What's all the fuss about jeep?

Published: July 5, 2018
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Former interior minister Chaudhry Nisar Ali Khan reviewing The Parade On The Occasion Of Passing Out-Parade Ceremony Of ICT Police Recruits in 2016. PHOTO: APP

Former interior minister Chaudhry Nisar Ali Khan reviewing The Parade On The Occasion Of Passing Out-Parade Ceremony Of ICT Police Recruits in 2016. PHOTO: APP

KARACHI: It’s election season. And ‘jeep’ is the buzzword in political and social circles these days. Jeep? Yes, jeep. It’s the election symbol allotted to Chaudhry Nisar Ali Khan, a disgruntled leader of the Sharif-led Pakistan Muslim League. Nisar is contesting the upcoming elections as an independent candidate.

Chaudhry Nisar, who had served as interior minister in the Sharif cabinet, virtually ended his decades-long association with the PML-N after Sharif went on warpath with the state institutions – the establishment and the judiciary to be precise.

Traditionally, Nisar has always served as a bridge between the establishment and the PML-N. But after his disqualification as prime minister, Sharif refused to mend fences and instead declared “war on khalaee makhlooq” (aliens) – an oblique reference to the powers that be.

No ‘Jeep group’ in the making: Nisar

And this is where Nisar decided to say goodbye to Sharif. He announced that he would contest the election as an independent candidate. Subsequently, the Election Commission allotted him jeep as his election symbol.

After Nisar’s departure, the PML-N saw more defections as candidates, mainly those from impoverished parts of South Punjab, returned party tickets to run as independents. Surprisingly, most of them were also allotted jeep as election symbols, though some of them opted for it. They include five politicians from the influential Gorchani family of Rajanpur district.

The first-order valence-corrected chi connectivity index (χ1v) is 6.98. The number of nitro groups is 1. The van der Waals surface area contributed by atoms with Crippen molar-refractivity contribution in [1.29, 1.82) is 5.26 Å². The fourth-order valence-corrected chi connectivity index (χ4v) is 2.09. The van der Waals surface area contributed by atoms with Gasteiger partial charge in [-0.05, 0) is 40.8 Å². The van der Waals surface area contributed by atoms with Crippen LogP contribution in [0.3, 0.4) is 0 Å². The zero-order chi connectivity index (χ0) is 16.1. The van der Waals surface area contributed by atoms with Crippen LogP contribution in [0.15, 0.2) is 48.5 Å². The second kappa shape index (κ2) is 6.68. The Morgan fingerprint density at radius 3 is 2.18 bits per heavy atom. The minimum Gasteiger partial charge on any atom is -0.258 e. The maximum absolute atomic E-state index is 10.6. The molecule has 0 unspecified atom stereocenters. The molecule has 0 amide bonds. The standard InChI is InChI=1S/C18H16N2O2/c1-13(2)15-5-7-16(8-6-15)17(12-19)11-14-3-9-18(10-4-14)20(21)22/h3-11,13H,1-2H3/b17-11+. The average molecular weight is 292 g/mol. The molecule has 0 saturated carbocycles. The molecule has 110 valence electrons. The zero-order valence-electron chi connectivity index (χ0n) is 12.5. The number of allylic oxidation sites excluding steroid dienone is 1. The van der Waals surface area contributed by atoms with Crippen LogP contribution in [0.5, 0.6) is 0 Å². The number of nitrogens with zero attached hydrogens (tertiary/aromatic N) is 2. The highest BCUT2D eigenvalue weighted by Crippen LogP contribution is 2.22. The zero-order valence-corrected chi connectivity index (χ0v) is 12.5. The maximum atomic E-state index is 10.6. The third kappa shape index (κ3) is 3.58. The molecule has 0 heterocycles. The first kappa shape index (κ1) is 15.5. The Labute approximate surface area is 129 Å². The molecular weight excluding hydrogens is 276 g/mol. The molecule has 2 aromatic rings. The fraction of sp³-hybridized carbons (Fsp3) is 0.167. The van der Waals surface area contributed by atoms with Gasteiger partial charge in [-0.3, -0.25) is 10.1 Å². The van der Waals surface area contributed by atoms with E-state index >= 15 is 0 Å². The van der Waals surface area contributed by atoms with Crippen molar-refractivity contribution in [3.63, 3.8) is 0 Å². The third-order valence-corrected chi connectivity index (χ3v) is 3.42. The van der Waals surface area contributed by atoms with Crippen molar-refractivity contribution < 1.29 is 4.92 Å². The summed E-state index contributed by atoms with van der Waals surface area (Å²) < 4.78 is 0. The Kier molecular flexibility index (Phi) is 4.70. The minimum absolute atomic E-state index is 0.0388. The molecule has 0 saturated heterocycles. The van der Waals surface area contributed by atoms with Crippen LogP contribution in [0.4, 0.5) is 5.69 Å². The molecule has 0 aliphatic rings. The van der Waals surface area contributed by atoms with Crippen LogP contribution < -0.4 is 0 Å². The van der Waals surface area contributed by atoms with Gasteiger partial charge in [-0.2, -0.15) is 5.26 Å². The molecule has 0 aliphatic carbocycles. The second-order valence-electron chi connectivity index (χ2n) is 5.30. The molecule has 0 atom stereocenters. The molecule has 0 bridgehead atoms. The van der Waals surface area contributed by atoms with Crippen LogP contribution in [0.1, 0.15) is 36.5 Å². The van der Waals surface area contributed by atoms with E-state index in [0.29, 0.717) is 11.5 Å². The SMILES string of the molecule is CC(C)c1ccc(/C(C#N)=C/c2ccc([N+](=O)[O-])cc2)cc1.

This provided grist to the rumour mill.

Sharif and his daughter Maryam Nawaz believe these are “forced defections” and that somebody else is pulling the strings. “Everyone knows the symbolism of jeep,” Sharif said while speaking to the media in London, where he is attending to his ailing wife.

Maryam said those who vote for jeeps would be voting for “invisible forces”. She alleged that the PML-N candidates were being coerced into returning party tickets. “They are not jumping ship, rather they are being forced to switch loyalties,” she added. “Jeep is increasingly becoming the symbol of the invisible forces pulling the strings from behind the scene.”

Chaudhry Nisar allotted jeep as electoral symbol

But who are the “invisible forces” and “aliens”?

Sharif didn’t keep the media guessing for long. He gave up on euphemisms when a candidate of his party, Rana Iqbal Siraj, openly alleged that he was being forced to return his party ticket, though he later retracted his statement. “Our candidate was being called to the ISI office in Multan for the past few days. When he refused to give up, they slapped him in the face and humiliated him,” Sharif alleged.

Meanwhile, Chaudhry Nisar has disassociated himself from other independent candidates in Punjab who are also contesting the polls with jeep as their symbols. While speaking to the media in Taxila on Wednesday, he sought to quash the impression that ‘jeep’ had been imposed on him, or that he had asked the other defectors to apply for the same symbol.